CMH 101: Who we serve and why

By Betsy Reed

Special Projects Coordinator

In the past 5-plus years, I hope you, dear reader, have enjoyed the many personal stories and informative pieces that have been shared here. It’s come to my attention that I and my guest writers have said a lot about mental health, but not much at all about West Michigan Community Mental Health and the services it provides.

Folks in the community who interact with WMCMH — including physician’s offices and their staff, human service agency workers, school personnel, other social workers and individuals and their families who seek care at WMCMH — have commented that it’s difficult to understand who WMCMH serves and why.

Well, no wonder. It’s complicated. Those of us deeply familiar with the Community Mental Health system may not realize how difficult it is for an outsider to understand. Case in point, I thought this column would be easy to write. Nope. Explaining this issue accurately without overloading you with industry jargon and historical context was certainly a challenge. I have done my best.

The simple explanation is that WMCMH serves individuals who meet its admission criteria. In short, we serve people who have severe mental illness and/or developmental disability, and whose diagnoses affect multiple aspects of their lives. Community Mental Health services are comprehensive and intense, designed for people with many challenges.

Here’s a little more detail. WMCMH’s first priority and responsibility is to serve people who meet the admission criteria AND have Medicaid as their insurance. Medicaid is the state’s health insurance program for low-income children and families and some adults with disabilities. The Community Mental Health system is the state’s means of serving the serious mental health needs of its Medicaid enrollees. Our contract with the State of Michigan provides the large majority of our funding and makes us responsible to serve this specific group of people.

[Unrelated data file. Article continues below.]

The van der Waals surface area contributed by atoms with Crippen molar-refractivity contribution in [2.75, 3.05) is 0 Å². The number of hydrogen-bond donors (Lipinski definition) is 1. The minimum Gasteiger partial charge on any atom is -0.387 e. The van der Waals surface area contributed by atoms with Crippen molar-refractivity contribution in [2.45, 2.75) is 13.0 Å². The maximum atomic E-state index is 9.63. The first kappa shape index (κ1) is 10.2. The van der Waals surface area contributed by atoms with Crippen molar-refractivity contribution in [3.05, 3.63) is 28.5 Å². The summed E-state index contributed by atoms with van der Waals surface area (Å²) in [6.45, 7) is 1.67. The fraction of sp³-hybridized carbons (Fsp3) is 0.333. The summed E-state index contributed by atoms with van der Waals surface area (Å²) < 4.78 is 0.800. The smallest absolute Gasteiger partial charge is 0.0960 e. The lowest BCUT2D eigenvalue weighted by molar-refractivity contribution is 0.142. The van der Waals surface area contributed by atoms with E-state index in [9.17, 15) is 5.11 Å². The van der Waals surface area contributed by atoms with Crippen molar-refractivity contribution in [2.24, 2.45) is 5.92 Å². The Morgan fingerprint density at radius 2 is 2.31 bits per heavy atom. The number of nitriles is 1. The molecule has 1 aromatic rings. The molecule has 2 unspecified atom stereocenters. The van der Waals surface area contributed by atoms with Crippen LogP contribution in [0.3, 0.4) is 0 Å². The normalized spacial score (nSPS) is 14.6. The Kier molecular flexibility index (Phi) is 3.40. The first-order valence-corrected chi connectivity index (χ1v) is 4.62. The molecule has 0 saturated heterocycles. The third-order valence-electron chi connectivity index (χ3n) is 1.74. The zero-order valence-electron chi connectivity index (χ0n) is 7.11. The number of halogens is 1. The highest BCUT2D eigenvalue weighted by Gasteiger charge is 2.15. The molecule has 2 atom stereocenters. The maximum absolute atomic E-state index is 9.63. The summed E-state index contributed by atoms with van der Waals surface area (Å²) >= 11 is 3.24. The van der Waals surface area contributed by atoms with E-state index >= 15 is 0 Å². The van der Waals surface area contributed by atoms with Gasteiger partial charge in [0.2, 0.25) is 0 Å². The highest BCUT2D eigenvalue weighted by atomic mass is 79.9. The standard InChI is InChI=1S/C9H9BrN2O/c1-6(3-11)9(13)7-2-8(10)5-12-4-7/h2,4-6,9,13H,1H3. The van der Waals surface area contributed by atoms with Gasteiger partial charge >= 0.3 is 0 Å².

For those who meet our severity criteria, do not have Medicaid, have no other insurance, and no ability to pay, WMCMH is responsible by contract to provide emergency services only. WMCMH receives a much smaller portion of funding for this group of people. Via careful management of funds, and because we think it’s the right thing to do, WMCMH currently provides comprehensive services (not just emergency services) to people in this group. However, funding for this is not a sure thing going forward, especially if Michigan’s Senate does not pass the Medicaid expansion.

Those who do not meet our severity criteria may be referred to our new therapy-only program (more on this in a bit), or other providers in the community as needed. Referrals are not just a hand-off. WMCMH follows up to make sure the referral worked out; if it didn’t, we do our best to find another provider.

A few years ago WMCMH took on an additional contract to provide substance abuse treatment services. We serve people who have substance abuse disorders and have Medicaid or limited ability to pay. We also accept private pay and a few private insurances.

Even more recently, we added our new therapy-only program. This allows us to serve individuals who don’t meet our severity criteria and would be best served by a few sessions of therapy. WMCMH cannot prescribe medications for people receiving this service. We fund this program not with the state Medicaid dollars mentioned above, but by billing insurances. We accept some Medicaid health plans, some private insurances and private pay.

Hopefully this information has added clarity to the subject. If anyone would like to know more, WMCMH is happy to provide educational presentations to interested community groups. Please contact me at (231) 843-7285 or at to set up a presentation.

Betsy Reed is the special projects coordinator for West Michigan Community Mental Health System